As soon as he had separated everything with fixed boundaries, the stars, which had long been dimmed in the dark fog, began to shine all over the sky; and there was no region without its living beings, the stars and the forms of the gods guarded the celestial soil, the waves were to be inhabited by glittering fish, the earth hosted wild beasts, the light air the birds.


How was the wonderful world around us formed from the initial Chaos?

In this section, the ordering function of divinity in the cosmos unfolds in all its power. We can identify three moments: the separation of the elements (verses 21-31), the formation of the world (verses 32-68) and the completion of the work (verses 69-75).


The first intervention by a god occurs over the unformed dark mass of chaos. The poet does not feel the need to identify the god, but focuses on how the formation process took place. Chaos alone cannot generate anything, and this is the reason why the poet cites “a better nature” (melior nātūra) than Chaos, alluding to the power of an entity that has the ability to order and transfer forms to matter. The adjective “better” refers to the hierarchical vision in accordance with Neoplatonism, where the bodies with more power order those with less power. Divinity acts by separating the different forms from the chaotic mass. A separation that is not only physical, but – being of a better nature – is also mental, or discernment. Mentally we can discern two different objects when we recognize two different forms in them. The discernment of divinity, unlike ours, is active, because it happens by applying different forms to the shapeless mass, thus actively defining the perceivable world. In a certain way, the very act of thinking by divinity is creative and formative. Divinity separates the four elements by placing them in harmony with the initial contrast (dissociāta locis concordi pāce ligāvit). The first separation is between earth, sky, and sea, then the sky itself is divided into two: in the upper part we find what we perceive as the celestial, blue and terse vault; in the lower part the clouds and the denser phenomena of the lower atmosphere. In short, the first three elements are deployed: air, earth, and water. From these, the lighter element of our world is freed upwards, the fire, which is not by chance used to burn off offers and sacrifices for its perennial upward motion. The four elements of Empedocles are therefore the first to separate, as fundamental building blocks of the cosmos. The attention is then brought downwards, from the fire to the air, then to the earth, which is compressed by gravity with an almost modern image, to end with the water that surrounds everything with its embrace, taking up the theme of the Amphitrite but this time more scientifically, in harmony with the style of the section (circumfluus ūmor).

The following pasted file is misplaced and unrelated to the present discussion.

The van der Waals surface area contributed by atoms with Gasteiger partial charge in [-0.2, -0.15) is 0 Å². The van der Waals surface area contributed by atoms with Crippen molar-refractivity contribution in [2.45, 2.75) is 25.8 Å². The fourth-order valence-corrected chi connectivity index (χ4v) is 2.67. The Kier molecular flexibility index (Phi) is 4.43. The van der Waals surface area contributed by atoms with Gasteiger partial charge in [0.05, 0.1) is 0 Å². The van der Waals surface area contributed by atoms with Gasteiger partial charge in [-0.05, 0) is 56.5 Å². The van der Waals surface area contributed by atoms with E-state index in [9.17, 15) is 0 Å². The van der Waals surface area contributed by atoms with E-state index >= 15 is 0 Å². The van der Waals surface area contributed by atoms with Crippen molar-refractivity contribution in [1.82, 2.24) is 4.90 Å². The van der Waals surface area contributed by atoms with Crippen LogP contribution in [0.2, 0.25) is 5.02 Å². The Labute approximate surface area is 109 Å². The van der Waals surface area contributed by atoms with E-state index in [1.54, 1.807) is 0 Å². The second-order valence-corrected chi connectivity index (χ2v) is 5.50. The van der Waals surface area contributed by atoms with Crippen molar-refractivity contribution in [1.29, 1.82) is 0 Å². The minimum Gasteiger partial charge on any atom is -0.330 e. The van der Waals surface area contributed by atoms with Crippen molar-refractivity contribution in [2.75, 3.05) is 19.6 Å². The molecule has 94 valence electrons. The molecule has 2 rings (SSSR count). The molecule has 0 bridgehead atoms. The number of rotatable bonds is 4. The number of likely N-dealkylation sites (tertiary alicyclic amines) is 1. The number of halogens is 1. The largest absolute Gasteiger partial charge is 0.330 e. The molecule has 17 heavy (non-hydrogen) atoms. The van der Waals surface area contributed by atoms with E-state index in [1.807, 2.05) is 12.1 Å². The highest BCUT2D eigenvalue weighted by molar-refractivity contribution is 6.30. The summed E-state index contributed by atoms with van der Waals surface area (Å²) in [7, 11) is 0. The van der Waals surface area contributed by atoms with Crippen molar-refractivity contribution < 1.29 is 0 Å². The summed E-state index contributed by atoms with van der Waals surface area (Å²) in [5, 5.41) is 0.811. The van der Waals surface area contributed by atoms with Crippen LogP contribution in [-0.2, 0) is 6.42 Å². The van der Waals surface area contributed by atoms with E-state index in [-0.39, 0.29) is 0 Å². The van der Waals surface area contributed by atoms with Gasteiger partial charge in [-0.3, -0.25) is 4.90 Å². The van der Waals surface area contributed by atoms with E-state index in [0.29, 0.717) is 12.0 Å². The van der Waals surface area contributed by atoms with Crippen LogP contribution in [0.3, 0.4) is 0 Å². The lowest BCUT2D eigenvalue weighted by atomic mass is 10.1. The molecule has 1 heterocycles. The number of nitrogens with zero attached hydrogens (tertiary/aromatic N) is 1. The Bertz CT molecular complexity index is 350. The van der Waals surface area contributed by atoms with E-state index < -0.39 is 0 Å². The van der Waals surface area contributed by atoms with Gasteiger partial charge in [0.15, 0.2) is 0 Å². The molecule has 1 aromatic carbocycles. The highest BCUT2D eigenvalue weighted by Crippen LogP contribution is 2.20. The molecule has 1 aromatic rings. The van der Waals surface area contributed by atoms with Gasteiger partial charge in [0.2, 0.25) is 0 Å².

Once the elements have been separated, the divinity commands (iussit, used three times in this section) the shape of the world. The earth is shaped like a globe, (terram magnī speciem glomerāvit in orbis) and divinity shapes valleys and mountain ranges. The description is lively and offers images worthy of a scientific documentary making the mind literally fly over the images of the seas, the rivers with their sinuous paths to the sea, the mountains that rise and the valleys that are lowered. The author also describes the four winds of the Homeric tradition, adopting the Latin name for the wind of the south: Borea to the north, Euro to the east, Austro to the south (Noto by the Greeks) and Zephyr to the west. To cover all this marvelous symphony, the ether, the fifth element introduced by Aristotle, an element so pure that it could not be mixed with the others and therefore destined to remain outside our world, out there somewhere.


The formation of the world began with highly dramatic and alien tones from the chaos towards the separation of the elements, gradually transforming into a wild landscape and ending with the stars shining in the dark night (sīdera coepērunt tōtō effervescere caelō), an image that eventually gives a reassuring peace to the reader. Perhaps this verse was inspired by Dante Alighieri, when at the exit of Hell he wrote: “and thence we came forth to see again the stars”. The divine order has been established, every area of the world is inhabited by its living beings. It is wonderful to note that a place is attributed to the Gods as well as to every other animal being: the Gods dwell in the same world as us in the sky, just as fish, birds and wild beasts find their place in their respective places. A universe presided over by the divinity, keeper of the cosmic order.

So the world had been shaped, perfect in its geography and its laws, ready to welcome human beings, but we will tell this story in the next article.

Mario Basile